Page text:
The Netherlands is set to allow doctors to euthanize children between one and twelve years old who suffer from conditions deemed to lead to "hopeless and unbearable suffering," according to a recent announcement from the Dutch government.
The new policy targets "a small group of terminally ill children" who are expected to die in the foreseeable future and whose suffering cannot be alleviated through palliative care options.
Dutch Health Minister Ernst Kuipers, acknowledging the complexities and emotional challenges of such situations, expressed satisfaction that the policy would offer assistance to terminally ill children, their parents, and healthcare practitioners, the Guardian reported.
The government also aims to ease requirements for physicians who may be hesitant to perform late termination of pregnancy or life termination in newborns.
Previously, doctors had to demonstrate "due care" before a committee, which then forwarded the assessment to the Public Prosecution Service to determine whether a criminal investigation was warranted.
The new policy streamlines this process, requiring the Public Prosecution Service to base any criminal investigation exclusively on the judgment of the assessment committee and without access to medical files. To proceed with life termination, physicians must be convinced that euthanasia is the only reasonable alternative to alleviate the child's suffering, according to "prevailing medical opinion."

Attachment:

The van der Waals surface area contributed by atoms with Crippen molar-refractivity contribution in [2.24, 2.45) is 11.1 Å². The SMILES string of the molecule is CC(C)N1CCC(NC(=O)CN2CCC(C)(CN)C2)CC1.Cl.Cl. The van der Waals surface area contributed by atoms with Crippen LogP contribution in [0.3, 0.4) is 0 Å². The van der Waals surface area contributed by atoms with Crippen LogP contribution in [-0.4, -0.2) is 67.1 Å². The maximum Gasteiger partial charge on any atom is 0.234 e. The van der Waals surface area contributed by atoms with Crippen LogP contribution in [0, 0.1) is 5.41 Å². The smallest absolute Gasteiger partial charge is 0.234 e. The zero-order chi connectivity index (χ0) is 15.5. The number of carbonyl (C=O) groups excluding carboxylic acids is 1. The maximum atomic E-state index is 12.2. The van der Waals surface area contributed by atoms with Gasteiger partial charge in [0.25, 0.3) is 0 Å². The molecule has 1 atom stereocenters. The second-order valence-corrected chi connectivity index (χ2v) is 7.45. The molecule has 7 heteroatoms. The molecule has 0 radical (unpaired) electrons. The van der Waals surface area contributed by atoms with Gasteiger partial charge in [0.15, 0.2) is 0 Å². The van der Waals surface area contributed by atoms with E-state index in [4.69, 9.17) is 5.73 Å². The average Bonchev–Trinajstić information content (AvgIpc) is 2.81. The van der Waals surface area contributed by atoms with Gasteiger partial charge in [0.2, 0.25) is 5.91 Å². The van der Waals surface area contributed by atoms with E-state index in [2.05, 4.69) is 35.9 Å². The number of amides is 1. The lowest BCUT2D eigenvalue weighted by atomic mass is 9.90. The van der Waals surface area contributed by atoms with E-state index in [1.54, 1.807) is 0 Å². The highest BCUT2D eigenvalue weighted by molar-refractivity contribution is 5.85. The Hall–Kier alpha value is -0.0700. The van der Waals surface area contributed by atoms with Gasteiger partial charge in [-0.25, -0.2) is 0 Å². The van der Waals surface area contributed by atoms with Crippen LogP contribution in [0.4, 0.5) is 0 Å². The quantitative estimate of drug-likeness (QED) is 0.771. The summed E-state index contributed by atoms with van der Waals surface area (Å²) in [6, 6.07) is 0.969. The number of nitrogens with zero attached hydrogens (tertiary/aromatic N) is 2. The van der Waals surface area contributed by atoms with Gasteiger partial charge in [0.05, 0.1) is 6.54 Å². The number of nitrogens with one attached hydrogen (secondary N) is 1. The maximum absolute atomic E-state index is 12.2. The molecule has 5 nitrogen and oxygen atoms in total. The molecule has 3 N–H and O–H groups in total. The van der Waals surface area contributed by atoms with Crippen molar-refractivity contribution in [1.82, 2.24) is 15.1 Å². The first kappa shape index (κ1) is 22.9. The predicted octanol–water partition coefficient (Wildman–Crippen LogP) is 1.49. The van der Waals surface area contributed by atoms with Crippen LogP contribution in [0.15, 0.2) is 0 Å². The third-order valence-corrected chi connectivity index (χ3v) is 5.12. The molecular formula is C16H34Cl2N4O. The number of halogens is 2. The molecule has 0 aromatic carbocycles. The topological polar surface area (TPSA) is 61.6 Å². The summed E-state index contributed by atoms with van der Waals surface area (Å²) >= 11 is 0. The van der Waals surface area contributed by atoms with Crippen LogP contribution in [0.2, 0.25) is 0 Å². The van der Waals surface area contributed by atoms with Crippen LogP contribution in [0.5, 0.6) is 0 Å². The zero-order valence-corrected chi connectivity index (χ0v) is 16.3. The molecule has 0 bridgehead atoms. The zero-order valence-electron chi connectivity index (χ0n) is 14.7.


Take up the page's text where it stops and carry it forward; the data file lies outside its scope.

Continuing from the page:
The Dutch government's announcement did not clarify the role of parents in deciding whether to administer euthanasia. Currently, children aged twelve and above can request euthanasia, with parental consent mandatory until the age of sixteen.
Assisted suicide legislation, sometimes referred to as medical assistance in dying (MAID), has expanded rapidly in Western countries. Canada, for example, modified its criminal code last year, allowing citizens with "mental illness" to request euthanasia, whereas the practice was previously limited to those with severe physical illnesses or disabilities.
While the new legislation does not explicitly permit minors to seek assisted suicide, the Canadian government acknowledges the complex legal framework surrounding children's healthcare decision-making.
The "mature minor" doctrine allows children deemed sufficiently mature to make their own treatment decisions, although parental consent and mature minor status regulations vary between provinces.
Critics of assisted suicide argue that governments with socialized medicine systems have incentives to promote euthanasia instead of funding treatment for certain patients, undermining the intrinsic value of human life and the right to life.